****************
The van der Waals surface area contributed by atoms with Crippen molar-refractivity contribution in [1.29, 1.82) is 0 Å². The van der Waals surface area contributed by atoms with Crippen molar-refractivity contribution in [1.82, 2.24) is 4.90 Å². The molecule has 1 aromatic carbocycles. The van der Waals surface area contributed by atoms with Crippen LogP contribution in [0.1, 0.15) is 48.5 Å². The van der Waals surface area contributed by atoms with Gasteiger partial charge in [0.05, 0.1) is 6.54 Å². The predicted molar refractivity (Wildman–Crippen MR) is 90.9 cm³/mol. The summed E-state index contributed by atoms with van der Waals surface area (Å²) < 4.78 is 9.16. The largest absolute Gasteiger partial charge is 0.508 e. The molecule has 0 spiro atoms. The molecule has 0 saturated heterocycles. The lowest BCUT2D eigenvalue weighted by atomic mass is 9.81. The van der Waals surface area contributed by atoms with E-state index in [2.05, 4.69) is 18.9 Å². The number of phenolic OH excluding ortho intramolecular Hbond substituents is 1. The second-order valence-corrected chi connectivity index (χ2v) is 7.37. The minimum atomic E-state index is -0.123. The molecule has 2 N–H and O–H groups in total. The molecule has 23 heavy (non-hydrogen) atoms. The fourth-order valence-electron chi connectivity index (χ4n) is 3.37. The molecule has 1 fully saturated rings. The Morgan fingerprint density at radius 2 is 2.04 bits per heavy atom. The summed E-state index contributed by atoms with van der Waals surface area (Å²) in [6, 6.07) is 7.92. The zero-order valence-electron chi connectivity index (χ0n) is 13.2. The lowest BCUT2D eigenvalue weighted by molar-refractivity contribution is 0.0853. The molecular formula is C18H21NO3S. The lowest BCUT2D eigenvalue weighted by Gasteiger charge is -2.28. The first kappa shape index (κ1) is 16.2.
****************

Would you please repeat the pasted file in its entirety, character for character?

The van der Waals surface area contributed by atoms with Crippen molar-refractivity contribution in [1.29, 1.82) is 0 Å². The van der Waals surface area contributed by atoms with Crippen molar-refractivity contribution in [1.82, 2.24) is 4.90 Å². The molecule has 1 aromatic carbocycles. The van der Waals surface area contributed by atoms with Crippen LogP contribution in [0.1, 0.15) is 48.5 Å². The van der Waals surface area contributed by atoms with Gasteiger partial charge in [0.05, 0.1) is 6.54 Å². The predicted molar refractivity (Wildman–Crippen MR) is 90.9 cm³/mol. The summed E-state index contributed by atoms with van der Waals surface area (Å²) < 4.78 is 9.16. The largest absolute Gasteiger partial charge is 0.508 e. The molecule has 0 spiro atoms. The molecule has 0 saturated heterocycles. The lowest BCUT2D eigenvalue weighted by atomic mass is 9.81. The van der Waals surface area contributed by atoms with E-state index in [2.05, 4.69) is 18.9 Å². The number of phenolic OH excluding ortho intramolecular Hbond substituents is 1. The second-order valence-corrected chi connectivity index (χ2v) is 7.37. The minimum atomic E-state index is -0.123. The molecule has 2 N–H and O–H groups in total. The molecule has 23 heavy (non-hydrogen) atoms. The fourth-order valence-electron chi connectivity index (χ4n) is 3.37. The molecule has 1 fully saturated rings. The Morgan fingerprint density at radius 2 is 2.04 bits per heavy atom. The summed E-state index contributed by atoms with van der Waals surface area (Å²) in [6, 6.07) is 7.92. The zero-order valence-electron chi connectivity index (χ0n) is 13.2. The lowest BCUT2D eigenvalue weighted by molar-refractivity contribution is 0.0853. The molecular formula is C18H21NO3S. The lowest BCUT2D eigenvalue weighted by Gasteiger charge is -2.28. The first kappa shape index (κ1) is 16.2.